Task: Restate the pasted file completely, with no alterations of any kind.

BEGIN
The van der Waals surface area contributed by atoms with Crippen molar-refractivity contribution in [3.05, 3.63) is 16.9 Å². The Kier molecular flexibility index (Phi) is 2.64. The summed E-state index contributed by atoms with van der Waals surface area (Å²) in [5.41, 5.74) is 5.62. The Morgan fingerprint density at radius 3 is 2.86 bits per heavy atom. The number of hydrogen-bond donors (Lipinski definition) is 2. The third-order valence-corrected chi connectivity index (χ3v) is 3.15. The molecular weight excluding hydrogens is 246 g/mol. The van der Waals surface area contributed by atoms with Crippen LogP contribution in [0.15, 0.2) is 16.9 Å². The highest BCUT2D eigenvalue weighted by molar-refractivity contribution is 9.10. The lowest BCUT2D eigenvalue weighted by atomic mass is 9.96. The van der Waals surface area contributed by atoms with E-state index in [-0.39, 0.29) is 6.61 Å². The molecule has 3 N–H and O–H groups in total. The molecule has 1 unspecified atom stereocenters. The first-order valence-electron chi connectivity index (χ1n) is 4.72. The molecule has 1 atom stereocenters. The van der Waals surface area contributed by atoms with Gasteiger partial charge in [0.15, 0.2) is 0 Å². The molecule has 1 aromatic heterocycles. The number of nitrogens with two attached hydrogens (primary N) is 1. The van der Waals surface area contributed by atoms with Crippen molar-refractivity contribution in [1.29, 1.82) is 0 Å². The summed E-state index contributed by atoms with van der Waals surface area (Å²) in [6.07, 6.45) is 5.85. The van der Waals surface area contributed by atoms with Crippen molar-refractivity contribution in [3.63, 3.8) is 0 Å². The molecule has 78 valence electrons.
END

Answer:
The van der Waals surface area contributed by atoms with Crippen molar-refractivity contribution in [3.05, 3.63) is 16.9 Å². The Kier molecular flexibility index (Phi) is 2.64. The summed E-state index contributed by atoms with van der Waals surface area (Å²) in [5.41, 5.74) is 5.62. The Morgan fingerprint density at radius 3 is 2.86 bits per heavy atom. The number of hydrogen-bond donors (Lipinski definition) is 2. The third-order valence-corrected chi connectivity index (χ3v) is 3.15. The molecular weight excluding hydrogens is 246 g/mol. The van der Waals surface area contributed by atoms with Crippen LogP contribution in [0.15, 0.2) is 16.9 Å². The highest BCUT2D eigenvalue weighted by molar-refractivity contribution is 9.10. The lowest BCUT2D eigenvalue weighted by atomic mass is 9.96. The van der Waals surface area contributed by atoms with E-state index in [-0.39, 0.29) is 6.61 Å². The molecule has 3 N–H and O–H groups in total. The molecule has 1 unspecified atom stereocenters. The first-order valence-electron chi connectivity index (χ1n) is 4.72. The molecule has 1 atom stereocenters. The van der Waals surface area contributed by atoms with Gasteiger partial charge in [0.15, 0.2) is 0 Å². The molecule has 1 aromatic heterocycles. The number of nitrogens with two attached hydrogens (primary N) is 1. The van der Waals surface area contributed by atoms with Crippen molar-refractivity contribution in [1.29, 1.82) is 0 Å². The summed E-state index contributed by atoms with van der Waals surface area (Å²) in [6.07, 6.45) is 5.85. The van der Waals surface area contributed by atoms with Crippen molar-refractivity contribution in [3.63, 3.8) is 0 Å². The molecule has 78 valence electrons.